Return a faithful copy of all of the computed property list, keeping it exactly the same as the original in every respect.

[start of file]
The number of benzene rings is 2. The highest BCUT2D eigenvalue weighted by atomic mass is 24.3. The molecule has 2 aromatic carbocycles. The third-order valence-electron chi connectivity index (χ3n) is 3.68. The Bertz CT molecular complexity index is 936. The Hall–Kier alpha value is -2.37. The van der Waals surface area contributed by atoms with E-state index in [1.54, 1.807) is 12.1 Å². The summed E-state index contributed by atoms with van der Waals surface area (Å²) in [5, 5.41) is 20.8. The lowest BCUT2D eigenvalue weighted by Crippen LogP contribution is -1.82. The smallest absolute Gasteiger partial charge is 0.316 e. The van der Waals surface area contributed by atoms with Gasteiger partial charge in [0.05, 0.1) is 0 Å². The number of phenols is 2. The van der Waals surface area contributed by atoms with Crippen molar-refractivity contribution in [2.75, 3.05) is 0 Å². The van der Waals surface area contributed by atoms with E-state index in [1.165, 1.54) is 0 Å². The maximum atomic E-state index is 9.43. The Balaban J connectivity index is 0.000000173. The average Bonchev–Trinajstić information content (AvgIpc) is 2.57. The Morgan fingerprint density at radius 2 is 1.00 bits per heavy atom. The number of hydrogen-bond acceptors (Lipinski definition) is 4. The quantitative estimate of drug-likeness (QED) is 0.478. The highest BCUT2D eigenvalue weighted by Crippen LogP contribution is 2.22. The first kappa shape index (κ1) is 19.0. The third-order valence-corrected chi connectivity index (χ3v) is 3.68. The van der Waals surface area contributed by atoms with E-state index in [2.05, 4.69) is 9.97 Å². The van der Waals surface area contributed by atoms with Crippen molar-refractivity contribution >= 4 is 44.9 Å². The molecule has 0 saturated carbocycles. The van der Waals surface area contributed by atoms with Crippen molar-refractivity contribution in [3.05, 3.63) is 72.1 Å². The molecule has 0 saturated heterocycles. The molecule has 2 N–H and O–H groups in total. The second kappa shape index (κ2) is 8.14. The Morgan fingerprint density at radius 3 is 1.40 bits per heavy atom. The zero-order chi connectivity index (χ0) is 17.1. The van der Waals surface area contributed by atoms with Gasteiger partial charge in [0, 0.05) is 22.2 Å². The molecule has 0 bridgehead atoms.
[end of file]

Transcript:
The number of benzene rings is 2. The highest BCUT2D eigenvalue weighted by atomic mass is 24.3. The molecule has 2 aromatic carbocycles. The third-order valence-electron chi connectivity index (χ3n) is 3.68. The Bertz CT molecular complexity index is 936. The Hall–Kier alpha value is -2.37. The van der Waals surface area contributed by atoms with E-state index in [1.54, 1.807) is 12.1 Å². The summed E-state index contributed by atoms with van der Waals surface area (Å²) in [5, 5.41) is 20.8. The lowest BCUT2D eigenvalue weighted by Crippen LogP contribution is -1.82. The smallest absolute Gasteiger partial charge is 0.316 e. The van der Waals surface area contributed by atoms with Gasteiger partial charge in [0.05, 0.1) is 0 Å². The number of phenols is 2. The van der Waals surface area contributed by atoms with Crippen molar-refractivity contribution in [2.75, 3.05) is 0 Å². The van der Waals surface area contributed by atoms with E-state index in [1.165, 1.54) is 0 Å². The maximum atomic E-state index is 9.43. The Balaban J connectivity index is 0.000000173. The average Bonchev–Trinajstić information content (AvgIpc) is 2.57. The Morgan fingerprint density at radius 2 is 1.00 bits per heavy atom. The number of hydrogen-bond acceptors (Lipinski definition) is 4. The quantitative estimate of drug-likeness (QED) is 0.478. The highest BCUT2D eigenvalue weighted by Crippen LogP contribution is 2.22. The first kappa shape index (κ1) is 19.0. The third-order valence-corrected chi connectivity index (χ3v) is 3.68. The van der Waals surface area contributed by atoms with E-state index in [2.05, 4.69) is 9.97 Å². The van der Waals surface area contributed by atoms with Crippen molar-refractivity contribution >= 4 is 44.9 Å². The molecule has 0 saturated carbocycles. The van der Waals surface area contributed by atoms with Crippen molar-refractivity contribution in [3.05, 3.63) is 72.1 Å². The molecule has 0 saturated heterocycles. The molecule has 2 N–H and O–H groups in total. The second kappa shape index (κ2) is 8.14. The Morgan fingerprint density at radius 3 is 1.40 bits per heavy atom. The zero-order chi connectivity index (χ0) is 17.1. The van der Waals surface area contributed by atoms with Gasteiger partial charge in [0, 0.05) is 22.2 Å². The molecule has 0 bridgehead atoms.